B401 (BIOL) Human Biology. In this senior capstone course students investigate watershed quality and connect their findings to the Hoosier Riverwatch program database in addition to advocating for the health of community watersheds by participating in the Storm Drain Marking Program. Students work in teams on different aspects and locations of the project with community partners such as City of Bloomington Parks and Recreation and Utilities Departments, Monroe County partners, and Indiana Department of Natural Resources. Students share their watershed investigations at a poster session at the end of the semester.
G201 (CHEM) Service Learning in Chemistry. Students in this 1-credit course work within the community to foster interest, knowledge and appreciation for the sciences. The goals of this course are to: 1) increase awareness of community and community concerns, 2) enhance understanding of general chemistry fundamentals by integrating classroom knowledge and community, 3) develop communication and presentation skills for a range of audience age and education levels, 4) use direct experience and reflection as a process of learning, and 5) to work together as undergraduate chemistry students, teachers, and university faculty to develop science lessons, demonstrations, and hands on activities to meet community needs. Students may visit afterschool programs to demonstrate elementary chemistry concepts using hands on engaging activities.
Computer Science (CSCI)
A110 (CSCI) Introduction to Computers and Computing. In this course, students are introduced to how computers work, word processing, spreadsheets, file management, Web browsing, etc with an emphasis on problem-solving techniques. Students work with community partner agencies (such as Campus Children's Center, Hoosier Hills Food Bank, and Circles) as clients to create a Webpage according to their needs.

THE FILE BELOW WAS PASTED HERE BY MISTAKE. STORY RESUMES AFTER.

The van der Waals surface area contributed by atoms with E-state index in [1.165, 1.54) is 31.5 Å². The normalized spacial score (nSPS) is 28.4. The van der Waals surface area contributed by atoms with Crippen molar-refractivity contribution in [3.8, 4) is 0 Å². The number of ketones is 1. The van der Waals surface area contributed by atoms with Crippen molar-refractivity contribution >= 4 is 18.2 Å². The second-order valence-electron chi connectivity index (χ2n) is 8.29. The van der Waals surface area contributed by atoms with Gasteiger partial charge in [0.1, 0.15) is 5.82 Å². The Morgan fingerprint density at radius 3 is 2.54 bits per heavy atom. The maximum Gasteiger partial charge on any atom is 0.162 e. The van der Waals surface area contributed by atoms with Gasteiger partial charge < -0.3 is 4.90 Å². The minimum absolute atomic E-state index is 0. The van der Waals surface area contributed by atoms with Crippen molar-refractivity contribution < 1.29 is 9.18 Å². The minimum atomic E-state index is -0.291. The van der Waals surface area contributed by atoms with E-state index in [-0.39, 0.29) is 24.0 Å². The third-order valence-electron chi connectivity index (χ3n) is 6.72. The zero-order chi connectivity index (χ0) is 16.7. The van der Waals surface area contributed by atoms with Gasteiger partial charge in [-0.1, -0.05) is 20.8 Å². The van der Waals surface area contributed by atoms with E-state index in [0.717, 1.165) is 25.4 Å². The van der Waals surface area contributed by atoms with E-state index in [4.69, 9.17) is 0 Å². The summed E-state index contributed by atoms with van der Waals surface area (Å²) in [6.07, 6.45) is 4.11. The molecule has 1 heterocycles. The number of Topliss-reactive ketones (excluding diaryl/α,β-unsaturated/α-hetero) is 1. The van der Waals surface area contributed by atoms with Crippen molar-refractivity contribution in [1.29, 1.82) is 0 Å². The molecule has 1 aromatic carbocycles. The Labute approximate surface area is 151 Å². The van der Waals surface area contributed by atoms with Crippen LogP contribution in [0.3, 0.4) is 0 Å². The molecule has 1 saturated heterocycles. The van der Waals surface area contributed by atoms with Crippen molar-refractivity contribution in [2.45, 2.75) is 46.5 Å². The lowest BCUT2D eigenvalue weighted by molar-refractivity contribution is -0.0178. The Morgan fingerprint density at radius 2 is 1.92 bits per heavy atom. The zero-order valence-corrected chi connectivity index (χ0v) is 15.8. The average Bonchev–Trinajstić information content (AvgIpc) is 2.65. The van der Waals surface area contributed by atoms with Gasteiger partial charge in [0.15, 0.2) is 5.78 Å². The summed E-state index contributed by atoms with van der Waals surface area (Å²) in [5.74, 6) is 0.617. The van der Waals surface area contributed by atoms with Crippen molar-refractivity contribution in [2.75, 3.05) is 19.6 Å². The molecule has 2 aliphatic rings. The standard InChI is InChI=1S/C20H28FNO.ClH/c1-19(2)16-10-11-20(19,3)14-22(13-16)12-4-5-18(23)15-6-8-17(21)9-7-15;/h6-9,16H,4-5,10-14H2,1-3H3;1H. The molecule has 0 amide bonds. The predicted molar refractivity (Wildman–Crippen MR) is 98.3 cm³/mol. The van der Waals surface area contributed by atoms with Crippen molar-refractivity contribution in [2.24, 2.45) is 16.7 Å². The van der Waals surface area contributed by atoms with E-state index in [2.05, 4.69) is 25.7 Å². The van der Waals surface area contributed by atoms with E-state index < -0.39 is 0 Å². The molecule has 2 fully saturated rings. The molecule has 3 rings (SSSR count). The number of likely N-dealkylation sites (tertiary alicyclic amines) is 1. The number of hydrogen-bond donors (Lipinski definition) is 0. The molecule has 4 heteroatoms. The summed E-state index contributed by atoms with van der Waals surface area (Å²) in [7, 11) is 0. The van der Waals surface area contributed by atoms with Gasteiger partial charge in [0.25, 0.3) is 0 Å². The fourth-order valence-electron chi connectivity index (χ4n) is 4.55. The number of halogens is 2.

G411/G511 (GEOG) Sustainable Development Systems. This course explores spatial and geographic dimensions of sustainability. In addition, students examine the role of spatial relationships in social-ecological systems, including the interplay between local, regional, and global systems that affect the potential for sustainability at these different scales. Content will cover both social biophysical aspects of sustainability, and the tradeoffs that often exist between the two. Students work on a variety of projects, mostly supporting IU Operations and other sustainability initiatives.
Health, Physical Education, and Recreation (HPER)
N336 (HPER) Community Nutrition. This course emphasizes eligibility criteria and services available through community programs and includes service-learning activities in the community. Students apply knowledge of diet and health surveys and principles of community assessment and education to the development of a nutrition intervention.
R113 (HPER) Backpacking and Trail Maintenance. This course is designed to introduce you to basic backpacking and wilderness expedition skills including Leave No Trace Principles. The Leave No Trace Principles will be directly applied at the conclusion of the course through involvement in a service-learning project with the Hoosier National Forest.
R367 (HPER) Event Planning and Program Development. Students in this course learn event planning, fundraising, and other program development techniques while working with a community organization or agency to plan an event or to provide some other relevant development service.
P457 (PSY) Topics in Psychology: Real World Program Evaluation: "Applying Psychology Research to Service Learning, Focus on Battered Women and their Children." This senior-level course allows students to apply the knowledge and skills that they've gained through the psychology curriculum. Students compliment the given reading materials and assignments with experience volunteering weekly at a local women's shelter, and a domestic violence and sexual assault crisis center, Middle Way House and The Rise, as a central focus of the course.